About six months ago, I realized with a start that if I didn't lose a lot of weight, fast, I would have to attend my son's bar mitzvah wearing sweats or some matronly chiffon gown that looks like I stole it from a beefy transvestite.
It was the impetus I needed to get off my glued-to-the-computer-chair butt and launch a full assault. And I mean full, as in Army, Navy, Air Force. Marines. Indeed, this middle-aged body stores fat like weapons of mass destruction. I needed to send in the troops … and I needed them fully armed.
My theory is that for women, trying to be thin at middle age is to wage war against evolution. Think about it. Men are supposed to be physically attracted to women who have plenty of years for childbearing and rearing, which is why 20-year-olds can eat cheese fries for lunch and still wear size 27 jeans. So freaking unfair.
Thus, I carved out a regimen for myself that consisted of getting on the treadmill six days a week, and eating a diet of low fat, low cal, low portion and practically zero carbohydrates rabbit food. Knowing this wouldn't be quite enough, I sought pharmaceutical assistance in the form of this miracle over-the-counter diet aid called Alli, which keeps your body from absorbing a percentage of the fat you consume. What's great about this supplement is that it doesn’t enter your bloodstream and make you speedy. It works on a gastrointestinal level. The down side is that the accompanying literature cautioning you to wear dark pants and carry a change of underwear is pretty much accurate. 'Nuff said.
As it turned out, my insanity paid off, and by the date of the bar mitzvah I had reached my goal of losing 20 pounds. I really didn’t think it was possible, so I was thrilled. And I got to wear a pretty teal dress that was silk and not chiffon. (It had a sheer jacket I kept on for most of the party, but, as you can see on the left, I lost my inhibitions at some point between the motzi and the horah.)
The day after the party, I reintroduced carbs into my diet, and was pretty sure I put on a couple of pounds immediately. I say "pretty sure" because I was afraid to get on the scale. Yes, I'm that emotionally screwed up about my weight.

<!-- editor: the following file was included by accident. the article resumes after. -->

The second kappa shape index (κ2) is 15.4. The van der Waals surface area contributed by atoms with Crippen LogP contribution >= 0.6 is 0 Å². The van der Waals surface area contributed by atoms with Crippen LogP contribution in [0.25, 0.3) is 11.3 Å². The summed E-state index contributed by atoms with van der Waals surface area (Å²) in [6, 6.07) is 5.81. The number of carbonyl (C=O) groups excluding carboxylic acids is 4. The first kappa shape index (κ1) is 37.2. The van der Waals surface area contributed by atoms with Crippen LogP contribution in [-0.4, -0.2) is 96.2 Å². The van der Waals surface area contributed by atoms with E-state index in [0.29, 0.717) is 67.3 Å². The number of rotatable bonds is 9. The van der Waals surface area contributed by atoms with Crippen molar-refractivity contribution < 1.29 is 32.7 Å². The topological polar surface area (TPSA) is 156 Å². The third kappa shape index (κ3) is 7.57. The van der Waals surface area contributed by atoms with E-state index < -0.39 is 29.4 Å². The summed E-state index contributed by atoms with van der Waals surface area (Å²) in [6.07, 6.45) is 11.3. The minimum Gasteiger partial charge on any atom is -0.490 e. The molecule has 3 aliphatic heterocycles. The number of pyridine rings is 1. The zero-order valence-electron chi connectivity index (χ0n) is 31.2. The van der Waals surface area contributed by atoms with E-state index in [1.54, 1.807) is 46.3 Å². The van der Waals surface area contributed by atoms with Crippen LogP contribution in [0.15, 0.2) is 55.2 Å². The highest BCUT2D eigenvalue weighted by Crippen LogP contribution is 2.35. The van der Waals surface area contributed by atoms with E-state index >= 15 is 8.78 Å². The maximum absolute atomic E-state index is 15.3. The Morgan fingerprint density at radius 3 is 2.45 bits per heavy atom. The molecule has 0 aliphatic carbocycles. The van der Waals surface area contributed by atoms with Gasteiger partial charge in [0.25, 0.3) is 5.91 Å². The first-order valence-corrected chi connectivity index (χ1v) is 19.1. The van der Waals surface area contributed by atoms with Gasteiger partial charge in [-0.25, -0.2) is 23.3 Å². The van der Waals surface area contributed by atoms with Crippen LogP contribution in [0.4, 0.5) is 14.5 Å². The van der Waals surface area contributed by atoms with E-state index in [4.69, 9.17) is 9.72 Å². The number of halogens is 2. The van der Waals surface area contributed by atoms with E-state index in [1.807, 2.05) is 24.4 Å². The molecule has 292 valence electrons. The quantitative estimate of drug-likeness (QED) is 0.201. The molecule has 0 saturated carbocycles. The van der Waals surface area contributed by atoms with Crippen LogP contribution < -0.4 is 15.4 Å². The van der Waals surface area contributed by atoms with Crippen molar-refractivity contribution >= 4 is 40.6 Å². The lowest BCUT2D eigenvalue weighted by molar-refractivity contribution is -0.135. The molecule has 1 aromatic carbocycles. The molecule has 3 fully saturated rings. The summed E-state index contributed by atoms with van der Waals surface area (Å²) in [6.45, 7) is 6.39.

I kept exercising, but was a little lazier about it, skipping a day here and there. The thought of approaching the scale got more and more frightening. It was like the monster I kept stored in my basement.
Meanwhile, I've been busy planning for another big event--the launch of my new book, THE SMART ONE. (Now available for pre-order, just F.Y.I.) I do not want to be fat for this, and so I decided I'd get back on the scale and set another goal for myself. But I was terrified to find out how much weight I'd put back on so I spent a week increasing the intensity of my workouts to shore up my courage.
Today, with a lot of self-talk to steady my nerves, I finally got the nerve to approach the scale. I told myself that if I was up five pounds from the weight I was in April, it was no big deal. I could lose it. I would lose it. And more. No reason to send myself into a depression or an anxious tailspin over it. I could deal with this.
I put one foot on the scale. I put the other foot on the scale. I barely breathed as the needle evened out and showed me my current weight. What I saw shocked me.
I had lost six pounds since the day of my son's bar mitzvah.
What? How could that be? And why do I feel so fat?
I guess it's possible I have some form of body dysmorphic disorder, especially if it runs in families. My mother eats about fourteen calories a day, weighs slightly less than a sparrow, and is so thin I fully expect her to disappear between the cushions of the sofa one day, never to be seen again. Yet she thinks she's fat.
My father has been on Weight Watchers for several years now, and can pontificate on managing food points for more hours than there are calories in his daily diet. And often does.
My Atkins-crazed brother will proudly tell you that he hasn't eaten a piece of bread in twelve years. (How's that working out for you, Stephen?)
My sister manages her weight through exercise and I'm pretty sure an apocalypse wouldn’t keep her from getting to the gym. ("Andrea, there's a tsunami on its way to Long Island! We have to evacuate!" "I'll catch up with you. I have an appointment with my trainer.")
Anyway, I have a new goal set for the amount of pounds I'd like to lose by my book launch party on August 8 (Borders Syosset, 7pm—you're invited). If I fail, that's okay, too. I'm sure I'll find something flattering to wear. A little chiffon number, maybe …